By Faha

Lord Ashcroft this week released an lgd-20111 (1)Brexit-The-Border-and-The-Union-Lord-Ashcroft-Polls-June-2018 on Brexit, the Border and the Union. 1,666 Northern Ireland voters were polled online from May 24th to May 28th. 3,294 voters in England, Scotland and Wales were polled May 29th to May 31st. 1,500 voters were polled in the Republic of Ireland from May 31st to June 5th.Clock ticking

There was one key question asked of the Northern Ireland voters:

“If there were a Referendum on Irish unification tomorrow, how would you vote?”

49% for Northern Ireland to Stay in the UK

44% for Northern Ireland to Leave the UK and join the Republic of Ireland

7% Don’t Know

The breakdown by religion was:

Catholic

5% for Northern Ireland to Stay in the UK

90% for Northern Ireland to Leave the UK and join the Republic of Ireland

5% Don’t Know

Protestant

86% for Northern Ireland to Stay in the UK

7% for Northern Ireland to Leave the UK and join the Republic of Ireland

7% Don’t Know

No Religion

40% for Northern Ireland to Stay in the UK

48% for Northern Ireland to Leave the UK and join the Republic of Ireland

12% Don’t Know

The breakdown by political party was

Sinn Fein

0% for Northern Ireland to Stay in the UK

98% for Northern Ireland to Leave the UK and join the Republic of Ireland

1% Don’t Know

SDLP

10% for Northern Ireland to Stay in the UK

78% for Northern Ireland to Leave the UK and join the Republic of Ireland

12% Don’t Know

Alliance

30% for Northern Ireland to Stay in the UK

42% for Northern Ireland to Leave the UK and join the Republic of Ireland

28% Don’t Know

UUP

90% for Northern Ireland to Stay in the UK

4% for Northern Ireland to Leave the UK and join the Republic of Ireland

5% Don’t Know

DUP

97% for Northern Ireland to Stay in the UK

1% for Northern Ireland to Leave the UK and join the Republic of Ireland

2% Don’t Know

The findings are almost identical to the Lucid Talk poll which was also conducted on exactly the same dates. The only main difference is that the Undecided are only 7% in the Lord Ashcroft poll versus 12.7% in the Lucid Talk poll. The lower Undecided resulted in an increase from 42% to 44% in those in favour of a United Ireland but it also increased support for staying in the UK from 45% to 49%. Another difference is that Lucid Talk had a slight plurality of those with No Religion who wished to stay in the UK whereas this group has a plurality for a United Ireland in the Lord Ashcroft poll.

The political party preferences are not surprising. It was noted in the focus groups that most Protestant Alliance voters preferred to stay in the UK or were Undecided so the support for a United Ireland among Alliance voters is mainly from their Catholic and No Religion voters.

For Republic of Ireland voters, 9% were not in favour of a United Ireland. 35% would like to see a United Ireland in the next few years. 56% were in favour of a United Ireland but believed it would not be practical or affordable in the next few years. Also 80% of voters would vote to Remain in the EU and 16% would vote to Leave if a Referendum on EU membership was held.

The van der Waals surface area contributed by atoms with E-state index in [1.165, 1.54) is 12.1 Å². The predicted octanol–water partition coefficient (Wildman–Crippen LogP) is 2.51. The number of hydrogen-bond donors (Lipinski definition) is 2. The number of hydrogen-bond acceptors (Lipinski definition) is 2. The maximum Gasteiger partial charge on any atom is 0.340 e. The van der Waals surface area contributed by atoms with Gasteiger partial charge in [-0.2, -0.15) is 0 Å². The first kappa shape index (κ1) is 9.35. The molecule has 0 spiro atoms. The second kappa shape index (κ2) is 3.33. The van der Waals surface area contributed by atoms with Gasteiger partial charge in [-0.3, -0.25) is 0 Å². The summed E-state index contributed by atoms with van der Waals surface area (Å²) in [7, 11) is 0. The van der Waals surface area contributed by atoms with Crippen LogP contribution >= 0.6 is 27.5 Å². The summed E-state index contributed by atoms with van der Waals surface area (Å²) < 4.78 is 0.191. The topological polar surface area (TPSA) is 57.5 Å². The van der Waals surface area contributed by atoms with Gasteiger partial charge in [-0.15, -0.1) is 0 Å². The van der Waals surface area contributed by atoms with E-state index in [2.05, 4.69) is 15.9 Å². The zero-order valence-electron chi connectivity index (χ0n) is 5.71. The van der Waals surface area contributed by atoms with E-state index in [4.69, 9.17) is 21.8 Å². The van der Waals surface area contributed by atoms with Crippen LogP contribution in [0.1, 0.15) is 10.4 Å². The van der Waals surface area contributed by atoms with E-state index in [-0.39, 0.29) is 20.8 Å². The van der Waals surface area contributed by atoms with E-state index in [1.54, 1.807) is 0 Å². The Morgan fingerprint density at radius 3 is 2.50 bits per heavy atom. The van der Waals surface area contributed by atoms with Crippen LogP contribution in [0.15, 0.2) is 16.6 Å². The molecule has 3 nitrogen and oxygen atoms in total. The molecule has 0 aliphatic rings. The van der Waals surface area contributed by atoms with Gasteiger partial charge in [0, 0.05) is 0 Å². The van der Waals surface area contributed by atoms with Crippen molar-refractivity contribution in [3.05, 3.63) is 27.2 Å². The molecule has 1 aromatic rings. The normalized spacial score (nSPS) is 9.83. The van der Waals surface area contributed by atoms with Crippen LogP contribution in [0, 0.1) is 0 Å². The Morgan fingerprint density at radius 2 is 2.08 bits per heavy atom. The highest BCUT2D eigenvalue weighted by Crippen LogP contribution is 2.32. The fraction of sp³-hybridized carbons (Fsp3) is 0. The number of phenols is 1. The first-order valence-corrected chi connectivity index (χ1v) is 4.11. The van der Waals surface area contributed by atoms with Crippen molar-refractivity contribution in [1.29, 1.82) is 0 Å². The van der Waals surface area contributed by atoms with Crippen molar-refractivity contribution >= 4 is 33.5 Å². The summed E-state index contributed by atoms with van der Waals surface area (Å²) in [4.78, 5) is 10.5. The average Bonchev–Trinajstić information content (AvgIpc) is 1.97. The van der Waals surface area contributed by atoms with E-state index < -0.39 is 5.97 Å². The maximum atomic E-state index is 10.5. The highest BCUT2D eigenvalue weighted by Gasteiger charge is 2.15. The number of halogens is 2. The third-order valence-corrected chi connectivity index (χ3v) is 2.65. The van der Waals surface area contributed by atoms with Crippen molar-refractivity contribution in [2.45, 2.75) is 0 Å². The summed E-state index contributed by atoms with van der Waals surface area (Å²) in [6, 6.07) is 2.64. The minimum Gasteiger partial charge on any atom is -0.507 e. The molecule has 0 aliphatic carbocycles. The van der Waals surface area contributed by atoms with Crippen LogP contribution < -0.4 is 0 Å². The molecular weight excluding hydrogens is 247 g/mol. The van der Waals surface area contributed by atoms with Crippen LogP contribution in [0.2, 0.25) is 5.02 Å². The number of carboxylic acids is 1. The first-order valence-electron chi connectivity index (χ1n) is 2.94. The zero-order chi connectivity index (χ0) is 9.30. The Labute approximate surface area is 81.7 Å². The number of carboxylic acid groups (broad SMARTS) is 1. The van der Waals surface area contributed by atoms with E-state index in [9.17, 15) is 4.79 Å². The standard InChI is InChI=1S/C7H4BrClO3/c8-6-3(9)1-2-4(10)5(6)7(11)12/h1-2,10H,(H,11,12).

Voters in England, Scotland and Wales had the following views:

28% Northern Ireland should remain part of the UK

57% No opinion or it is up to the people of Northern Ireland to decide

8% Northern Ireland should no longer be a part of the UK.

The Lord Ashcroft poll had an over response from Catholic and No Religion voters as well as Alliance voters. They adjusted their sample to reflect their view of the demographics of Northern Ireland. However, their adjustment resulted in an over representation of Protestant voters. The percentage of Protestant voters was more than 10% higher than that of Catholic voters. The 2011 census showed only a 7% gap and in 2018 that is now only 5%. The 2017 Assembly election confirmed that it is only a 5% gap since the unionist vote was only 3.5% higher than the nationalist vote. Thus, if their weighting reflected the actual demographics of Northern Ireland the Remain in the UK vote would be 46% and the Leave the UK vote 47%.

As with the Lucid Talk poll it is possible to predict the outcome of a Border Poll based on the religion preferences in this poll and extrapolated to the 2019 demographics of Northern Ireland.

In 2019 the voting age demographics of the 16+ age groups among native voters will be:

Catholic             640,000

Protestant         683,000

Other/None         53,000

Based on the Lord Ashcroft poll preferences the vote would be with a 100% turnout.

United Ireland

Catholic              576,000

Protestant            47,810

Other/None         25,440

Total                    649,250

Remain in the UK

Catholic                 32,000

Protestant           587,380

Other/None          21,200

Total                     640,580

Undecided            86,170

With a 100% turnout of native voters there is a slight edge of 8,670 for a United Ireland (less than 1%). Clearly, the Undecided voters will decide the outcome.

There will also be 150,000 ethnic minority voters in 2019 of which 110,000 are from EU countries. Since support for remaining in the UK is near zero for these voters if they were to vote a United Ireland vote would win by 140,000. That would be a margin of 10%.

It is clear that the impending Brexit has resulted in a surge of support for a United Ireland. This is mainly from Catholics and those with No Religion but there has also been an increase in among Protestant voters.

By October of 2018, and certainly no later than December, the final nature of Brexit will be known.

 

Advertisements